By far the most widely watched blockbuster economic data point this week was initial jobless claims, which came out today. Given its frequency, this is one of the best real-time indicators we have. Unfortunately, the news was not pretty – 3.283 million Americans lost their jobs last week.

To put into context just how high that number is, 2% of the American workforce lost their jobs last week and the 3.283 million initial claims are about five times the peak of 665,000 in the 2008-09 recession and the all-time record of 695,000 in October 1982. It is also 12 times more than last week’s 282,000 claims (which was up substantially from 210,000 two weeks ago). The chart of initial claims going back to the 1960s is stunning and an anomaly unlike any we have ever seen before. Pennsylvania experienced the largest jump, with a 20-fold increase in jobless claims in one week.

Source: CNBC, U.S. Department of Labor

In an attempt to offset jobless claims from skyrocketing further, a $2 trillion stimulus package was passed by the U.S. Senate and now heads to the U.S. House of Representatives for quick passage before the President signs it into law. Expediency is paramount as many American businesses are generating little to no revenue and many Americans have little to no savings to buy essentials and pay their bills should they be laid off. The largest economic rescue package in U.S. history passed with a 96-0 vote after overcoming a few speed bumps. The chief components of the package include a one-time direct payment to individuals and families making below a certain threshold, a boost in unemployment insurance, forgivable Small Business Administration (SBA) loans to businesses that agree to not lay off any employees and additional health care resources.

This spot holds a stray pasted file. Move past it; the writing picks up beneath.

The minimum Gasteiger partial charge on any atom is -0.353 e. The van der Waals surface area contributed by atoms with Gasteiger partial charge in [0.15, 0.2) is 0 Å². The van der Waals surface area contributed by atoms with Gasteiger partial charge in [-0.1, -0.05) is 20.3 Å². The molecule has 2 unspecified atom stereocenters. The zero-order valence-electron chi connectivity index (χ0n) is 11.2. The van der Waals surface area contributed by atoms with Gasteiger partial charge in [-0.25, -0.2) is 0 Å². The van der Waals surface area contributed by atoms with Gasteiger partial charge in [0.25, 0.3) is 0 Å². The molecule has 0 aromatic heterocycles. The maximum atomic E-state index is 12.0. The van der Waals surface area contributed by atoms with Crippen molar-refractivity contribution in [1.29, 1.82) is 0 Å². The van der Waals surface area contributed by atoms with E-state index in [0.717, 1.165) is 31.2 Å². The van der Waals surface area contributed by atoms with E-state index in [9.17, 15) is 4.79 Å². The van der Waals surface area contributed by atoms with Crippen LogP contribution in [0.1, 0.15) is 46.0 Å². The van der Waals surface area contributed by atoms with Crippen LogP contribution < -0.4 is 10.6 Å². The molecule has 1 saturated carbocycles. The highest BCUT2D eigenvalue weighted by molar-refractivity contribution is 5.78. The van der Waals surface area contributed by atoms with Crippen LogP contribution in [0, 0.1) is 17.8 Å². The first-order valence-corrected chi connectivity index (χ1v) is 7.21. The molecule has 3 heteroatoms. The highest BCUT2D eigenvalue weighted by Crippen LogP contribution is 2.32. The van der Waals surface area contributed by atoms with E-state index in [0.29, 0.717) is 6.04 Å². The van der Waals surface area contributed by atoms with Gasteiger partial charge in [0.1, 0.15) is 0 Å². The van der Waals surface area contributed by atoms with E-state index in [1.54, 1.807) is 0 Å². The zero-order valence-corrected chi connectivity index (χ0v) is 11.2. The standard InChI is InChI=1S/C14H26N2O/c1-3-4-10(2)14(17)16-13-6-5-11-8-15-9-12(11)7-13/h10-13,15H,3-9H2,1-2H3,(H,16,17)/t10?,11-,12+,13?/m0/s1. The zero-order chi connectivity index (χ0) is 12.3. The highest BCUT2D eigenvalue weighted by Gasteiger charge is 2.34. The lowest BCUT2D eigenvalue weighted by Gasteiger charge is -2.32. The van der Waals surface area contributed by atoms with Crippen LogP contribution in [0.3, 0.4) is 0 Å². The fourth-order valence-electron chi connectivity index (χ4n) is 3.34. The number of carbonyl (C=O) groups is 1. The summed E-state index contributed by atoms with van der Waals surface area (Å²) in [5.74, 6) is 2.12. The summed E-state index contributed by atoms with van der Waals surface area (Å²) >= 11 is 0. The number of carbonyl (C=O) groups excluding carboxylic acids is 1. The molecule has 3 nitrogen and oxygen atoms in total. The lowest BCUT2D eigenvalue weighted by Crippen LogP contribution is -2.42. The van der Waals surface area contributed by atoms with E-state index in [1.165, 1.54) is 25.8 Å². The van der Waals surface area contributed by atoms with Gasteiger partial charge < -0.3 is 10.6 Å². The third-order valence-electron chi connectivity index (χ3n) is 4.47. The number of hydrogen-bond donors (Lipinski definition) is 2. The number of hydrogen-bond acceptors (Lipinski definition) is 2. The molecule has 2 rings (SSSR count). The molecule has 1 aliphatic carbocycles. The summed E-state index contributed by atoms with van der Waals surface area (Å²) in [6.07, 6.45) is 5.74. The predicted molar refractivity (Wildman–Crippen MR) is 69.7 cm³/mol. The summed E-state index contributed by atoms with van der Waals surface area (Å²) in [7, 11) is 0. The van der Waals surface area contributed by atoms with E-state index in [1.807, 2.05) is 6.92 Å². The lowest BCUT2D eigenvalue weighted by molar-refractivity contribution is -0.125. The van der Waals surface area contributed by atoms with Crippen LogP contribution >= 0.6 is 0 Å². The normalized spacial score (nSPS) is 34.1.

Going a layer deeper in the details, individuals who make less than $75,000 (and families making less than $150,000) will receive a one-time payment of $1,200 and $500 more per child. In terms of the additional unemployment insurance, individuals who lose their jobs will receive an extra $600 per month for up to four months and the duration of jobless claims benefits was extended by 13 weeks. The latter benefit was highly debated and a sticking point in the passage as several Republican senators worried it could encourage workers to claim unemployment insurance rather than stay employed.

The stimulus package also contains a $500 billion aid provision for large American corporations, with $425 billion from the Federal Reserve for loans to distressed companies and $75 billion in direct aid for specifically hard-hit industries like travel and leisure. Companies accepting aid will be banned from buybacks and the government may take equity stakes in certain companies.

Transportation stock indices: Absolute levels positive for shippers, momentum positive for carriers

Transportation stocks had an outstanding week as performance radically improved after the plunge over the last month. Less-than-truckload led the way to the upside with a stunning 19.2% weekly increase, driven primarily by a 23% jump in Old Dominion Freight Lines (ODFL). Our Logistics index was second with a 15.0% gain, driven primarily by a 45% gain at XPO Logistics (XPO). Carriers saw a 10.5% increase overall with some of the smaller-capitalization names seeing huge gains. Lastly, Parcels was up the least at 8.2%, still a phenomenal week in any other environment.

For more information on the FreightWaves Freight Intel Group, please contact Kevin Hill at, Seth Holm at or Andrew Cox at